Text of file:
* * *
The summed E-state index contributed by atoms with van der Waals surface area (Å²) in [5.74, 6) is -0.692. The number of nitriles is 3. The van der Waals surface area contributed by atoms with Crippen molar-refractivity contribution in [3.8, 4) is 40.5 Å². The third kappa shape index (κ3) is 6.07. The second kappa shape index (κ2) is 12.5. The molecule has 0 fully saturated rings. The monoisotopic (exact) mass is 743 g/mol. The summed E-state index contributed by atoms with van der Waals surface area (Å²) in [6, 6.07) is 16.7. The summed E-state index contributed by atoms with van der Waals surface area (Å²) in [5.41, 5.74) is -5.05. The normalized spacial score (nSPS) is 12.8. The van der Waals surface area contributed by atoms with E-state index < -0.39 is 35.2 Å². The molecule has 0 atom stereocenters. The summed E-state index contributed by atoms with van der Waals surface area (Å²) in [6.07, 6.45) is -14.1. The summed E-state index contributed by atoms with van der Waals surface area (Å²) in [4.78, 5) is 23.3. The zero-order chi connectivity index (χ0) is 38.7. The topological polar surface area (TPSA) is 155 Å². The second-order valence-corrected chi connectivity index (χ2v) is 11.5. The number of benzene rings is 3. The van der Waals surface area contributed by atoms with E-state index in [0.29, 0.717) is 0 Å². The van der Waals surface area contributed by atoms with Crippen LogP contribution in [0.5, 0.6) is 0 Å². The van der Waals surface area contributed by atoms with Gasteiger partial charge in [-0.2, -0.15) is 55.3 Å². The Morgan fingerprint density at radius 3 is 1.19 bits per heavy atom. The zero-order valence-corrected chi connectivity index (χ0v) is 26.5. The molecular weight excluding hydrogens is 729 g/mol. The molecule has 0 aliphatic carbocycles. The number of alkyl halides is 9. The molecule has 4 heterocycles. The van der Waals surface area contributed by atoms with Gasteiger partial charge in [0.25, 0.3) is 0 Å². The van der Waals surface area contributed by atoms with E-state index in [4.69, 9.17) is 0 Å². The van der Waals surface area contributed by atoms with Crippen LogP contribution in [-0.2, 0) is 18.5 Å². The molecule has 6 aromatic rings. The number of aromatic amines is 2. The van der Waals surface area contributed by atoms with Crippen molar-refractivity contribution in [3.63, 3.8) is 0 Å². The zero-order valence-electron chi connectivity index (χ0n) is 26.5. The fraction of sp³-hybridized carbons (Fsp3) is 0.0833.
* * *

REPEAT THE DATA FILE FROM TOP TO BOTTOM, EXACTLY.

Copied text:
The summed E-state index contributed by atoms with van der Waals surface area (Å²) in [5.74, 6) is -0.692. The number of nitriles is 3. The van der Waals surface area contributed by atoms with Crippen molar-refractivity contribution in [3.8, 4) is 40.5 Å². The third kappa shape index (κ3) is 6.07. The second kappa shape index (κ2) is 12.5. The molecule has 0 fully saturated rings. The monoisotopic (exact) mass is 743 g/mol. The summed E-state index contributed by atoms with van der Waals surface area (Å²) in [6, 6.07) is 16.7. The summed E-state index contributed by atoms with van der Waals surface area (Å²) in [5.41, 5.74) is -5.05. The normalized spacial score (nSPS) is 12.8. The van der Waals surface area contributed by atoms with E-state index < -0.39 is 35.2 Å². The molecule has 0 atom stereocenters. The summed E-state index contributed by atoms with van der Waals surface area (Å²) in [6.07, 6.45) is -14.1. The summed E-state index contributed by atoms with van der Waals surface area (Å²) in [4.78, 5) is 23.3. The zero-order chi connectivity index (χ0) is 38.7. The topological polar surface area (TPSA) is 155 Å². The second-order valence-corrected chi connectivity index (χ2v) is 11.5. The number of benzene rings is 3. The van der Waals surface area contributed by atoms with E-state index in [0.29, 0.717) is 0 Å². The van der Waals surface area contributed by atoms with Crippen LogP contribution in [0.5, 0.6) is 0 Å². The van der Waals surface area contributed by atoms with Gasteiger partial charge in [-0.2, -0.15) is 55.3 Å². The Morgan fingerprint density at radius 3 is 1.19 bits per heavy atom. The zero-order valence-corrected chi connectivity index (χ0v) is 26.5. The molecular weight excluding hydrogens is 729 g/mol. The molecule has 0 aliphatic carbocycles. The number of alkyl halides is 9. The molecule has 4 heterocycles. The van der Waals surface area contributed by atoms with Gasteiger partial charge in [0.25, 0.3) is 0 Å². The van der Waals surface area contributed by atoms with E-state index in [4.69, 9.17) is 0 Å². The van der Waals surface area contributed by atoms with Crippen LogP contribution in [-0.2, 0) is 18.5 Å². The molecule has 6 aromatic rings. The number of aromatic amines is 2. The van der Waals surface area contributed by atoms with Crippen molar-refractivity contribution in [3.63, 3.8) is 0 Å². The zero-order valence-electron chi connectivity index (χ0n) is 26.5. The fraction of sp³-hybridized carbons (Fsp3) is 0.0833.